Specialist in Asia Pacific, Japan, China, India and South East Asia and Global Emerging Market equities.

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Leader in active quantitative equities across Australian equities, global equities, emerging markets and global small companies.

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‘Rentability’ and the lure of energy-focused landlords

'Rentability’ and the lure of energy-focused landlords

Why environmental considerations could have the biggest impact on global REIT returns.

As more carbon emission regulation comes in globally – as we expect it will – Real Estate Investment Trusts (REITs) with emission reduction plans are likely to be better-placed than their peers as the cost of carbon increases.

And while the introduction of carbon emission regulation could take some time, and may vary in different countries, leading REITs with a focus on energy efficiency and emissions measurement are finding more immediate benefits.

As a specialist investor in REITs globally, we are seeing opportunities in valuation adjustments of companies based on their carbon emission reductions and energy efficiency.

The rentability factor

More and more, commercial tenants are seeking out buildings and landlords with higher energy ratings. And our invested capital is seeking out REITs with a genuine focus on emissions reduction, including the harder-to-measure embodied carbon associated with development.

“Rentability” is a major factor contributing to secure rental-income streams and cash flows that drive a building’s valuations over time. We expect that inefficient or “brown” buildings will become increasingly harder to rent as decarbonisation, employee wellness and operational efficiency themes mature.

We expect tenants to increasingly steer away from less sustainable buildings as they seek out energy cost savings – cost savings that are typically shared between the tenant and the landlord.

Even though it has been hard to separate the fact that “greener” buildings are often the newest buildings in the market, carbon-reduction efforts do play a prominent role in preserving the value of greener, more energy-efficient buildings in our experience.

Different regions, different pathways

In Europe, five countries — France, Sweden, Denmark, Finland and the Netherlands — have introduced regulation on embodied carbon emissions inclusive of scope 1, 2 and 3, according to Euractiv (March 15, 2022). Scope 1 and 2 refer to direct and indirect greenhouse gas emissions, while scope 3 relates to emissions produced as a consequence of the activities of the company from sources not owned or controlled by the company.

France was the first country to introduce this type of legislation in October 2019 when it implemented the Tertiary Decree, requiring all commercial buildings over 1000 square metres to reduce their energy consumption (vs 2010) by 40 per cent in 2030, 50 per cent in 2040 and 60 per cent in 2050, or to respect a maximum consumption threshold defined by building type.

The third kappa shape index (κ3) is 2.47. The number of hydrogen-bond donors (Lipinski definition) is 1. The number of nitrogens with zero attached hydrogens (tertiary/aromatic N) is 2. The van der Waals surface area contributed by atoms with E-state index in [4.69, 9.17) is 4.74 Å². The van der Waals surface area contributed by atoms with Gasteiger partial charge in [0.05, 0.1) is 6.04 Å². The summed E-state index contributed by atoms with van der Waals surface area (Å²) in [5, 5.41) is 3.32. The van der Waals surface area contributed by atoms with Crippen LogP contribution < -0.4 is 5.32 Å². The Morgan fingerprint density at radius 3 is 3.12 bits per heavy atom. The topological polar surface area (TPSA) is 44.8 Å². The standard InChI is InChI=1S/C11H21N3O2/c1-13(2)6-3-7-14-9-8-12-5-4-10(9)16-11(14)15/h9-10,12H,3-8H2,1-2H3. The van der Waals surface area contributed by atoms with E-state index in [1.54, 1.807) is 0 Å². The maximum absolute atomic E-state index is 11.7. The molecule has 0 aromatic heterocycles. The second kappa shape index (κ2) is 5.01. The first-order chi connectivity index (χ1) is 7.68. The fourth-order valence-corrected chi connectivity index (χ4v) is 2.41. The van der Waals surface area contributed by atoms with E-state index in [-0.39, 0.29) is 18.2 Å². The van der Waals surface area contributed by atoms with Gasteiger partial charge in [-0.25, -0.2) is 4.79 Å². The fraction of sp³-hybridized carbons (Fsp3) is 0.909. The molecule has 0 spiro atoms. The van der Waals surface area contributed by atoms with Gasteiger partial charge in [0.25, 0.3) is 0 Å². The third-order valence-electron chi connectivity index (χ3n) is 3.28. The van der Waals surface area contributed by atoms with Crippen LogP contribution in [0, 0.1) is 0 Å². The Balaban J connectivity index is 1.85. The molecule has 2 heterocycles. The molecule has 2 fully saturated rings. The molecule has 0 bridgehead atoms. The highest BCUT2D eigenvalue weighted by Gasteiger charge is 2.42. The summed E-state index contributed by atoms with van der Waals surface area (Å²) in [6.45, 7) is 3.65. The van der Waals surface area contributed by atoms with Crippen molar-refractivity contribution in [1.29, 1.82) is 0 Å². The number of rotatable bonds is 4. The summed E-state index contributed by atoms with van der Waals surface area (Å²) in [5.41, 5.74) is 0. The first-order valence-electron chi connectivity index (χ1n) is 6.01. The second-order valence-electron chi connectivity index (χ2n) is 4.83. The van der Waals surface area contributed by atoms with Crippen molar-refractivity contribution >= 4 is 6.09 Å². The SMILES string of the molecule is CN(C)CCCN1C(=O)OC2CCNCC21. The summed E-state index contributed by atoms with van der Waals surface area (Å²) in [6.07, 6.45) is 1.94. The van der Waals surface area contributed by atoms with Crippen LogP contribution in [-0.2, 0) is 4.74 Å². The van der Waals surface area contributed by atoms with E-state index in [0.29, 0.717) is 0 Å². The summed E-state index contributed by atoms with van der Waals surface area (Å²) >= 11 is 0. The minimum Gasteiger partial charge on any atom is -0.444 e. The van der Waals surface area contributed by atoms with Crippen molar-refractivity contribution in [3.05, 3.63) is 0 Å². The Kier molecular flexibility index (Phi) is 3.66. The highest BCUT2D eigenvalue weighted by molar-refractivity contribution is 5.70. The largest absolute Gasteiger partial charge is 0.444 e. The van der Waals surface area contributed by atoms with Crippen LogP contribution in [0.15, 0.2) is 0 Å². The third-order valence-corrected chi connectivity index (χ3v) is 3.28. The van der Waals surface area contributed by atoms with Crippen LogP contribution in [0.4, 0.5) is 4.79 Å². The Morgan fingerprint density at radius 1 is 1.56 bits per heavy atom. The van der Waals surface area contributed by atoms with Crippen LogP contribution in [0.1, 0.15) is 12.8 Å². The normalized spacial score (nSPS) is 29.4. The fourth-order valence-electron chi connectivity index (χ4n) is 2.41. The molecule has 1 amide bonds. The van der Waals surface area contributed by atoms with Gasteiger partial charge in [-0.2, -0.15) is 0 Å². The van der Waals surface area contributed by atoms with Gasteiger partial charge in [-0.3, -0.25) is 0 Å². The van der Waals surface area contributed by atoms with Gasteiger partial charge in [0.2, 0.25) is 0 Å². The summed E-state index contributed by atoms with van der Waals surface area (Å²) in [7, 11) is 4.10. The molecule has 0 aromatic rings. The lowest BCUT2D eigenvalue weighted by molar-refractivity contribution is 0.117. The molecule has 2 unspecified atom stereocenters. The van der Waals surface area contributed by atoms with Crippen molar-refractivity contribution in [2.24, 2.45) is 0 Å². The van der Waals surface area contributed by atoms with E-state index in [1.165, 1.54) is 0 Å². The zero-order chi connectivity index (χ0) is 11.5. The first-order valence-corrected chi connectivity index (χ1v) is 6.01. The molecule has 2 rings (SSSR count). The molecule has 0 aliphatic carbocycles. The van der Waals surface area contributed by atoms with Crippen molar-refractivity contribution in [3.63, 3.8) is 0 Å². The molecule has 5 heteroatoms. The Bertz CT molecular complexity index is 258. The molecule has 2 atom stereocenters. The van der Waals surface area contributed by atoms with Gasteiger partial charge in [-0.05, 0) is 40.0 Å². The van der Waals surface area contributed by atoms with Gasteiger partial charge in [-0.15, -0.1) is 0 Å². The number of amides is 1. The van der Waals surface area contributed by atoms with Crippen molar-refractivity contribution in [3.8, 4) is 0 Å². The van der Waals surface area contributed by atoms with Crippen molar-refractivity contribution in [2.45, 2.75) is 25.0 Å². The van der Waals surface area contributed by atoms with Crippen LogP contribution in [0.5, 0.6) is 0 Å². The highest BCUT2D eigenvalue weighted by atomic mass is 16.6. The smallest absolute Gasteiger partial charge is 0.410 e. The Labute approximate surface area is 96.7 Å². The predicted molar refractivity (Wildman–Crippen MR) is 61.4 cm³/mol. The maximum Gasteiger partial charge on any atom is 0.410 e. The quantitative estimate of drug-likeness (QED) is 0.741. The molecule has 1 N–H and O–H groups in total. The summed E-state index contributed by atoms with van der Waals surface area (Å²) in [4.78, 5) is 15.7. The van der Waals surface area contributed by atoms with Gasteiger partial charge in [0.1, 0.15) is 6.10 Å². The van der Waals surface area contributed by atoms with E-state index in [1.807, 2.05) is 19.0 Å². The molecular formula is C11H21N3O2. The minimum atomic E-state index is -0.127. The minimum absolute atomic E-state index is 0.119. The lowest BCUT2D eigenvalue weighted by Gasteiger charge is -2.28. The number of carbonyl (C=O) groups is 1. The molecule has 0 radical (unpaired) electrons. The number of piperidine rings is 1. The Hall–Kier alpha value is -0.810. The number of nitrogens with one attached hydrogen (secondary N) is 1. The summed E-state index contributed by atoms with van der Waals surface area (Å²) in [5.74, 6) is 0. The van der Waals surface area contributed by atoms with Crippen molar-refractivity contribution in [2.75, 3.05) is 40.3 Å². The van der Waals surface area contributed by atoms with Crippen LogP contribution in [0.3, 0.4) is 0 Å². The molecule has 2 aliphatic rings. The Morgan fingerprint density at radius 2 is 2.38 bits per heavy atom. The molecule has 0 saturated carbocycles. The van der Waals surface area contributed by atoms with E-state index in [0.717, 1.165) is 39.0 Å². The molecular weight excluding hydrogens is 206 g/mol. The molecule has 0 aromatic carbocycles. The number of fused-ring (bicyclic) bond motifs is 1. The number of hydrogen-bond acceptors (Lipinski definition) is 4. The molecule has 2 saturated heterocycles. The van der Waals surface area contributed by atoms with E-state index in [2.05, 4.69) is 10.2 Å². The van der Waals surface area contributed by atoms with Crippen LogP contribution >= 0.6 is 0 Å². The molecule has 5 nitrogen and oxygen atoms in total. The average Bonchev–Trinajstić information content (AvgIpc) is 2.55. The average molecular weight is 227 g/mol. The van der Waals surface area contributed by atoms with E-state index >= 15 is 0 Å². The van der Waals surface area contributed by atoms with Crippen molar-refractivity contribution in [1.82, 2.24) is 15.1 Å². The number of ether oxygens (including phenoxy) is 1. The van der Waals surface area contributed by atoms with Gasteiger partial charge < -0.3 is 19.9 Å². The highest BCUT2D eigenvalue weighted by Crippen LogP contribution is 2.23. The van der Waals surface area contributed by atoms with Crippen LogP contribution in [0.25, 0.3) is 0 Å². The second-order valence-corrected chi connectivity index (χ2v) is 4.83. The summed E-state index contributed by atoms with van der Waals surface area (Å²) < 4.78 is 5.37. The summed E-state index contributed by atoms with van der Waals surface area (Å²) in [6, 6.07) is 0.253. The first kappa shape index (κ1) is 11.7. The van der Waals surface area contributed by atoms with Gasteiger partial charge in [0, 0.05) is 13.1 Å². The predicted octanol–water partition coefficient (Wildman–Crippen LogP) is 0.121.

More recently, France implemented further regulation covering embodied carbon associated with development.

The United States currently has no nationwide regulation covering carbon reduction of buildings. There is evidence, however, of movement at the state level, according to the National Association of Real Estate Investment Trusts.

New York City’s Local Law 97 could see fines issued for companies that exceed energy efficiency and greenhouse gas emissions limits from 2024. Similarly, the Title 24 Law in California looks to address energy usage and carbon emissions in future tenant spaces.

In Asia-Pacific, many REITs are adopting scope 1 and 2 emission-reduction targets; however, only a few are implementing embodied carbon emission-reduction targets and programmes. This is starting to change, particularly in Australia and Japan.

We expect carbon emissions to continue to be a focus for investors and regulators as the sector does more of the heavy lifting.

Real estate currently contributes around 37% of the world’s CO2 emissions in 2021, according to United Nations Environment Programme.1

Investing in REITs with policies in place to reach net zero and improve their energy efficiencies bring multiple benefits to investors. Along with cost savings through energy efficiency and improved rentability as mentioned above, we also see this as an important risk mitigation factor as carbon regulation gets implemented across the globe.

Whilst the priority should be a focus on embodied carbon reduction through measurement and design, carbon offsets also play an important role. Carbon offsets are currently unregulated globally, so a high level of scrutiny is required by companies prior to investing in these.

Overall, we believe listed real estate is a good place for investors to capture changing global property dynamics. These trends include the growth of e-commerce, the rise of data consumption, ageing populations, as well as new societal changes stemming from a post-pandemic environment such as decentralisation of living and working and other long-term trends like falling homeownership rates.

Further, we expect listed real estate will be a good place to capture the shift towards greater climate regulation and the repricing of assets in the light of the costs of future carbon offsets and preferences for energy efficiency.

2022 Global Status Report for Buildings and Construction: Towards a Zero‑emission, Efficient and Resilient Buildings and Construction Sector


As seen in the Australian Financial Review

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